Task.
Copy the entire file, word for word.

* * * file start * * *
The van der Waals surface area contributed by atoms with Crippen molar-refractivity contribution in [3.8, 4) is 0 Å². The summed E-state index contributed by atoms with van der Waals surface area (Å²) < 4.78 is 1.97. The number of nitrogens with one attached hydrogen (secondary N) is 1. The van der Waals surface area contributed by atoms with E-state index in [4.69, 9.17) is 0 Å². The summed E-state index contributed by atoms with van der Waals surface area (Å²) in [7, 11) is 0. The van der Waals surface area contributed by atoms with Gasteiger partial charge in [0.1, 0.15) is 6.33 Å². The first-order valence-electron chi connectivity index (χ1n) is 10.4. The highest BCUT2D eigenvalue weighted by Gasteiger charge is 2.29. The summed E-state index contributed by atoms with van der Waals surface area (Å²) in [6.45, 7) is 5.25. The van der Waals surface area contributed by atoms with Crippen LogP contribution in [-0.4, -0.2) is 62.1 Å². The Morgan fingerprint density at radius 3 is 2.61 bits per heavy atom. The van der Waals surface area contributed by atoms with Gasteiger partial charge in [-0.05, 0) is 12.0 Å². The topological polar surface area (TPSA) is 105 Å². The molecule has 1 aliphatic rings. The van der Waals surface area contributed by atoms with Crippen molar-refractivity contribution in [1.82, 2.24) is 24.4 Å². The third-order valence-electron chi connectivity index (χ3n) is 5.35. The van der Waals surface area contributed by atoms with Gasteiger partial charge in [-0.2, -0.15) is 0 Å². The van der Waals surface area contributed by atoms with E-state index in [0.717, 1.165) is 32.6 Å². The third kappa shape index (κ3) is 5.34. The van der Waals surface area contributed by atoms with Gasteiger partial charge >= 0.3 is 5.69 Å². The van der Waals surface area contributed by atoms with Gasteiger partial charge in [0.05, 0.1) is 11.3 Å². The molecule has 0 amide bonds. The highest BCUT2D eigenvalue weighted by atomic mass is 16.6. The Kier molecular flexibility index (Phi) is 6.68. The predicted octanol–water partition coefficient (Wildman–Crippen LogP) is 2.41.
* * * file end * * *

The van der Waals surface area contributed by atoms with Crippen molar-refractivity contribution in [3.8, 4) is 0 Å². The summed E-state index contributed by atoms with van der Waals surface area (Å²) < 4.78 is 1.97. The number of nitrogens with one attached hydrogen (secondary N) is 1. The van der Waals surface area contributed by atoms with E-state index in [4.69, 9.17) is 0 Å². The summed E-state index contributed by atoms with van der Waals surface area (Å²) in [7, 11) is 0. The van der Waals surface area contributed by atoms with Gasteiger partial charge in [0.1, 0.15) is 6.33 Å². The first-order valence-electron chi connectivity index (χ1n) is 10.4. The highest BCUT2D eigenvalue weighted by Gasteiger charge is 2.29. The summed E-state index contributed by atoms with van der Waals surface area (Å²) in [6.45, 7) is 5.25. The van der Waals surface area contributed by atoms with Crippen LogP contribution in [-0.4, -0.2) is 62.1 Å². The Morgan fingerprint density at radius 3 is 2.61 bits per heavy atom. The van der Waals surface area contributed by atoms with Gasteiger partial charge in [-0.05, 0) is 12.0 Å². The topological polar surface area (TPSA) is 105 Å². The molecule has 1 aliphatic rings. The van der Waals surface area contributed by atoms with Crippen molar-refractivity contribution in [1.82, 2.24) is 24.4 Å². The third-order valence-electron chi connectivity index (χ3n) is 5.35. The van der Waals surface area contributed by atoms with Gasteiger partial charge in [-0.2, -0.15) is 0 Å². The van der Waals surface area contributed by atoms with E-state index in [0.717, 1.165) is 32.6 Å². The third kappa shape index (κ3) is 5.34. The van der Waals surface area contributed by atoms with Gasteiger partial charge >= 0.3 is 5.69 Å². The van der Waals surface area contributed by atoms with Gasteiger partial charge in [0.05, 0.1) is 11.3 Å². The molecule has 0 amide bonds. The highest BCUT2D eigenvalue weighted by atomic mass is 16.6. The Kier molecular flexibility index (Phi) is 6.68. The predicted octanol–water partition coefficient (Wildman–Crippen LogP) is 2.41.